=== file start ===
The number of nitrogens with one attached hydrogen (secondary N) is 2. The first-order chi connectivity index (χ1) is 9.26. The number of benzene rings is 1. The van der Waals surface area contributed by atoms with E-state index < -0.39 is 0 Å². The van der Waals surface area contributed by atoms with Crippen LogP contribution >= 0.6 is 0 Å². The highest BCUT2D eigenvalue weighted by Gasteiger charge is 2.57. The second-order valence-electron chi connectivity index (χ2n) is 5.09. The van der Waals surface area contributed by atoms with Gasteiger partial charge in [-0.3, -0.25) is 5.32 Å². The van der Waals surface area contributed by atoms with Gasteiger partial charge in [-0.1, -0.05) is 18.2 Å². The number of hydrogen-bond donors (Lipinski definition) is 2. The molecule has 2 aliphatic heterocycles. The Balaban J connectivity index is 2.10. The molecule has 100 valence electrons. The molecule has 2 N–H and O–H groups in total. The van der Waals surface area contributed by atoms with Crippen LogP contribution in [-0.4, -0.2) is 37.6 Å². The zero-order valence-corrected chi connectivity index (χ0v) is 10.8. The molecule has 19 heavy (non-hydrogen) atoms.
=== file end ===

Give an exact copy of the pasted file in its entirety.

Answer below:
The number of nitrogens with one attached hydrogen (secondary N) is 2. The first-order chi connectivity index (χ1) is 9.26. The number of benzene rings is 1. The van der Waals surface area contributed by atoms with E-state index < -0.39 is 0 Å². The van der Waals surface area contributed by atoms with Crippen LogP contribution >= 0.6 is 0 Å². The highest BCUT2D eigenvalue weighted by Gasteiger charge is 2.57. The second-order valence-electron chi connectivity index (χ2n) is 5.09. The van der Waals surface area contributed by atoms with Gasteiger partial charge in [-0.3, -0.25) is 5.32 Å². The van der Waals surface area contributed by atoms with Gasteiger partial charge in [-0.1, -0.05) is 18.2 Å². The number of hydrogen-bond donors (Lipinski definition) is 2. The molecule has 2 aliphatic heterocycles. The Balaban J connectivity index is 2.10. The molecule has 100 valence electrons. The molecule has 2 N–H and O–H groups in total. The van der Waals surface area contributed by atoms with Crippen LogP contribution in [-0.4, -0.2) is 37.6 Å². The zero-order valence-corrected chi connectivity index (χ0v) is 10.8. The molecule has 19 heavy (non-hydrogen) atoms.